Argentina just pulled the most 'only in Argentina' thing ever on Citibank Argentina

Argentina just pulled a complete and total Argentina and sacked the head of Citibank in the country.

Citibank Argentina CEO Gabriel Ribisich has led the bank since 2013 but no more. The Argentine government said he was fired because he “ignored” local laws.

Citi has also been banned from the Argentine securities market.

All of you watching the drama that is the Argentine government versus a group of holdout hedge fund creditors may have seen this twist coming a mile away. Last month, Citi got in the middle of this truly epic knock-down-drag-out fight, and that was bound to result in some ugliness.

For your review:

A group of hedge funds led by Elliott Management’s Paul Singer (and known as NML) have been suing Argentina for years for over $US1.3 billion in sovereign debt dating back to 2001 — that amount is 100 cents on the dollar of their investment. Argentina has refused to pay that amount because over 90% of investors in the same debt took a haircut.

That refusal pushed Argentina into default last summer, but since then The Republic has been trying every trick in the book to force custody banks to defy a US judge’s order and pay out all the investors but NML.

One trick was to “change” the legal jurisdiction of the bonds to Buenos Aires so an Argentine judge could deal with the matter. However, custody banks don’t want to mess with Judge Thomas Griesa, the US judge, so that’s not working out for Argentina.

That’s where things got messy for Citi. The bank tried to play nice with The Republic and ask Judge Griesa if it could disperse funds to Argentina’s investors. Neither Judge Griesa, nor NML were having that.

Paul SingerWikimediaPaul Singer, CEO of Elliott Management

“NML and other creditors reached an agreement with Citibank, according to which Citibank agreed not to appeal the court’s determination that the pari passu injunction covers all of Argentina’s exchange bonds,” NML said in a statement. “Judge Griesa approved this agreement, which applies only to Citibank and was specifically tailored to address the unique circumstances facing Citi Argentina after Citibank announced it was exiting the custody business in Argentina.”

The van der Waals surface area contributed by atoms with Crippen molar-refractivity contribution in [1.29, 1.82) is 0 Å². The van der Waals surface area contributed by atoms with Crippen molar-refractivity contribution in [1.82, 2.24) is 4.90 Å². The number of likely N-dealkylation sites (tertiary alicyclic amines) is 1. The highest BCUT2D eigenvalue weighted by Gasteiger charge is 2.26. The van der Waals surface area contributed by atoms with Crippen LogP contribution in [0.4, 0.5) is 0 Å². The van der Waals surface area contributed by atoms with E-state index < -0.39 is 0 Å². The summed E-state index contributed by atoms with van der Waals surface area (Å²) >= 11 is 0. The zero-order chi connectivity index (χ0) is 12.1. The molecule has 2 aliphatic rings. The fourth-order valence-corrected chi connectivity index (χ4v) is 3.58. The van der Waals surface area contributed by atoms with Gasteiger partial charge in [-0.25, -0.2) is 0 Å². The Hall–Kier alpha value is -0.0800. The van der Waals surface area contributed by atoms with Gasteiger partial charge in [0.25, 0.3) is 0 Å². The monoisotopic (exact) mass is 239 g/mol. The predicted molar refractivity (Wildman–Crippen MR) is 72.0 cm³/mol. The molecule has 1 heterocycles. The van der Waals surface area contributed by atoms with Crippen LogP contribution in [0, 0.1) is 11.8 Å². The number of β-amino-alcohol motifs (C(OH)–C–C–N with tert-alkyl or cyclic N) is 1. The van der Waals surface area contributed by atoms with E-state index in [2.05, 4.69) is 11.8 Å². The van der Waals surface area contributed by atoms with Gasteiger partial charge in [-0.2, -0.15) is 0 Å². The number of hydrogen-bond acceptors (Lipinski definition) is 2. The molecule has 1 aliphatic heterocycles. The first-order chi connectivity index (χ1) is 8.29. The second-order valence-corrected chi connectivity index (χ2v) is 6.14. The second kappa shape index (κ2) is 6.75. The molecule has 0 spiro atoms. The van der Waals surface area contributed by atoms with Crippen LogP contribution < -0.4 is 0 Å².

Those “unique circumstances” included threats of retaliation from the Argentine government. At the time it was not totally clear what retaliation meant, but the word thrown around by sources close to the situation was “draconian.”

Argentina citibankReutersAn Argentine Policeman stands outside a Citibank branch as cleaners clean up broken glass in Buenos Aires. An Argentine Policeman stands outside a Citibank branch as cleaners clean up broken glass in Buenos Aires, March 21, 2005. A leftist youth group claimed responsibility for shattering the window and spray painting anti-United States messages on the Citibank branch as a sign of protest against the visit by U.S. Defence Secretary Donald Rumsfeld to Buenos Aires tomorrow. REUTERS/Marcos Brindicci

So Citi decided to pull up stakes and leave — politicians were talking about revoking the bank’s operating licence anyway. It said that in doing business in Argentina, it faced an “unprecedented international conflict of laws.”

The problem is that Argentina wasn’t having that either, though. High level politicians said the Citi would in no way get to leave The Republic.

Judge Griesa, then, seeing that these threats were getting serious, allowed Citi to pay investors so it could begin the process of leaving Buenos Aires (other custody banks were not allowed to pay, and as such the country remains in default).

“Argentina can make it [Citi’s exit] a very difficult, long and drawn out process,” said David Fernandez, a public finance lawyer at Buchanan, Ingersoll & Rooney told Business Insider. “But if somebody doesn’t want to do the business, eventually they’re going to find their way out of it.”

Sure, but they might get a little bruised in the process.

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